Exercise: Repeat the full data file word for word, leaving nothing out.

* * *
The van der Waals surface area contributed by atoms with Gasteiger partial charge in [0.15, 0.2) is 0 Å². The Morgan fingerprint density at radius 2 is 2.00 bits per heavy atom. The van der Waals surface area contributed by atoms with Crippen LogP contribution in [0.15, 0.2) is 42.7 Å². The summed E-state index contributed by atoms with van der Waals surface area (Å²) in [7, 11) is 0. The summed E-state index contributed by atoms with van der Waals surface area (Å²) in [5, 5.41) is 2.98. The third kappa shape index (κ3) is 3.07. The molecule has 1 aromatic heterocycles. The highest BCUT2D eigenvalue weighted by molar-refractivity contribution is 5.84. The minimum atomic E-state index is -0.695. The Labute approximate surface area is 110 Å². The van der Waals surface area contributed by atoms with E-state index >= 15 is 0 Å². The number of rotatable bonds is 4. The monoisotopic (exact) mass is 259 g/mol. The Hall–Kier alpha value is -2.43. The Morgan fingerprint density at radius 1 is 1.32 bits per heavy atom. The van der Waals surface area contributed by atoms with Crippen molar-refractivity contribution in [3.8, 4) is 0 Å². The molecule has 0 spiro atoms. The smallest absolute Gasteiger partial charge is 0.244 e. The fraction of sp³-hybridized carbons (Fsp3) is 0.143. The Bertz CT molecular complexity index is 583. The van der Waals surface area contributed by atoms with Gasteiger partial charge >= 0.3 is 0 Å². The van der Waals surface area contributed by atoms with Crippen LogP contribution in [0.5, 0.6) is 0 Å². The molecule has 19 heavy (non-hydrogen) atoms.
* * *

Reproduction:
The van der Waals surface area contributed by atoms with Gasteiger partial charge in [0.15, 0.2) is 0 Å². The Morgan fingerprint density at radius 2 is 2.00 bits per heavy atom. The van der Waals surface area contributed by atoms with Crippen LogP contribution in [0.15, 0.2) is 42.7 Å². The summed E-state index contributed by atoms with van der Waals surface area (Å²) in [7, 11) is 0. The summed E-state index contributed by atoms with van der Waals surface area (Å²) in [5, 5.41) is 2.98. The third kappa shape index (κ3) is 3.07. The molecule has 1 aromatic heterocycles. The highest BCUT2D eigenvalue weighted by molar-refractivity contribution is 5.84. The minimum atomic E-state index is -0.695. The Labute approximate surface area is 110 Å². The van der Waals surface area contributed by atoms with E-state index >= 15 is 0 Å². The number of rotatable bonds is 4. The monoisotopic (exact) mass is 259 g/mol. The Hall–Kier alpha value is -2.43. The Morgan fingerprint density at radius 1 is 1.32 bits per heavy atom. The van der Waals surface area contributed by atoms with Crippen molar-refractivity contribution in [3.8, 4) is 0 Å². The molecule has 0 spiro atoms. The smallest absolute Gasteiger partial charge is 0.244 e. The fraction of sp³-hybridized carbons (Fsp3) is 0.143. The Bertz CT molecular complexity index is 583. The van der Waals surface area contributed by atoms with Gasteiger partial charge >= 0.3 is 0 Å². The van der Waals surface area contributed by atoms with Crippen LogP contribution in [0.5, 0.6) is 0 Å². The molecule has 19 heavy (non-hydrogen) atoms.